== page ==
FIG. 6 shows a cut away view of another embodiment of the connecting tensioner (38) on the tower. In this view tensioner (32) comprises the tensioner frame (38), first track body (44), second track body (46) first flange (106), and second flange (108). FIG. 6 also shows the first flange (106) having a first slot (110) and second flange (108) having a second slot (112). The first axle (114) and second axle (116) are also shown on the connecting tensioner (38).

It should be noted that the tensioner has a tensioner vertical axis (118) shown in FIG. 5. In another preferred embodiment, the tower vertical axis and the tensioner vertical axis are parallel to each other.

FIG. 7 is a side view of the flange and slot arrangement of FIG. 6. In particular, in this view the mast (24) is shown with the first flange (106) having a first axle (114) for engaging the first slot (110) of the tensioner. Similarly, a second axel (116) shown in FIG. 6, engages the second flange's second slot (112). The flange and slot arrangement has the particular advantage that the movement is parallel to the mast compared to a trapezium movement of the tensioner when the tensioner is connected to the mast with hinges.

As noted in FIG. 4, a first motor (120) can be connected to the first track body and a second motor (122) connected to the second track body for driving the respective track bodies. As noted in FIG. 1, a third motor (124) can connect to pipe reel (28) for rotating the pipe reel. A controller (126) can connect the first, second, and third motors for controlling motor speed, start and stop.

FIG. 8 is a larger side view of the tensioner (32) as mounted on a tower (22) on a vessel (20) wherein the motors of the tensioner are connected to the controller (126), which also controls the motor of the pipe reel, which is sending the tubulars (30) to a wheel (115) that acts as the radius controller. The tower (22) or mast (24) that is moved slidably to be inclined is also shown in the figure.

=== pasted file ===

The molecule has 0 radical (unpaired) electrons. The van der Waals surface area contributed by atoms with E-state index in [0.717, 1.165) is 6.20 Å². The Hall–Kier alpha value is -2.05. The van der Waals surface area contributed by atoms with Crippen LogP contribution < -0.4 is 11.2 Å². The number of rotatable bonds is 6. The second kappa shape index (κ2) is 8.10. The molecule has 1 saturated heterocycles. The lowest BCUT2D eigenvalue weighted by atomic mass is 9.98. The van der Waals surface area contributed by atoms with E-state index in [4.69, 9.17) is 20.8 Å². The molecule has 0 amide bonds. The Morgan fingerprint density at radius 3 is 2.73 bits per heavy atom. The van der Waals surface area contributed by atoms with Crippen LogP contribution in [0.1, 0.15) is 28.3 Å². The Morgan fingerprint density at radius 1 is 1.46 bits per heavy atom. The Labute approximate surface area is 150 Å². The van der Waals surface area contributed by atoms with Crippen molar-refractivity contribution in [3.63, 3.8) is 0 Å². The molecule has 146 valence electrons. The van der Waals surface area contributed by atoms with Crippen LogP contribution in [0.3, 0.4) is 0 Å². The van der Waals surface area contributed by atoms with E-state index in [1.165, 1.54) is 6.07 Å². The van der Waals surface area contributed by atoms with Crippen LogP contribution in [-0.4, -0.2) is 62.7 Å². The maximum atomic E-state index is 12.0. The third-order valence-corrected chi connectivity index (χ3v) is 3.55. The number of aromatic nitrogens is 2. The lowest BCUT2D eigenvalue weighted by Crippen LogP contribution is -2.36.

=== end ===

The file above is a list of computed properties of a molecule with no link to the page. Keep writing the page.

FIG. 9 is a detail of a tubular (30) as engaging a first clamping shoe (47) that can be used on the tensioner tracks. As can be seen one clamping shoe can handle two different sizes of tubulars. Large tubular 30 with radius R2 and Small tubular 31 with radius R1. When changing the size of the tubular the clamping shoes do not have to be changed to accommodate for the change in radius. FIG. 9 shows that one clamping shoe can handle two different sizes of tubulars, large tubular (30) with radius R1 and small tubular (31) with radius R2. The advantage of this design is that when changing the size of the tubular, the clamping shoes do not have to be changed to accommodate for the change in radius. This embodiment saves time and reduces the need for numerous different clamping shoes.

FIG. 10 is a detail of a tubular (30) as being held by a third clamping shoe (49) and a second clamping shoe (301). In a preferred embodiment, each clamping shoe has a shoe bearing enabling it to rotate. In this FIG, shoe (49) has bearing (254) and shoe (301) has bearing (256). The shoes automatically take a correct position when different sizes of tubulars are handled. FIG. 10 shows the different positions of the clamping shoe (49) and clamping shoe (301) when large tubular (30) and small tubular (31) are handled. FIG. 10 shows the position of the clamping shoes with a small tubular and a large tubular.

FIG. 11 is a detail of the first embodiment of the tubular braking device (150) of the tensioner (32) showing how the tubular (30) passes between two rollers (258) and (260), which are disposed on the braking device and can be moved by the first braking cylinder (295) and second braking cylinder (261). During braking tubular (30) is plastically deformed to a smaller diameter by the two rollers. FIG. 11 shows where the braking device (150) attaches. Braking device (150) comes in two versions. A plastic deforming device with rollers, as seen in FIG. 11, and a pair of braking shoes, as seen in FIG. 13 and FIG. 15. Braking device (150) can consist of only the rollers or only the braking shoes or both.

FIG. 12 shows a second embodiment of the tubular braking device (150). The braking device has a braking pad (262) that engages tubular (30) and a brake housing (272) that is fixably connected to tensioner frame. Between the braking pad and the brake housing a flexible material (442) is located, which has a trapezium shape. Once engaged the braking pad will generate a braking force that increases with the weight of the pipe due to the geometrical construction. The flexible material (442) ensures that the braking force does not exceed certain limits to avoid damage to the pipe. The number of braking pads is minimal two in opposite orientation but can include any number up to (but not limiting to) 10.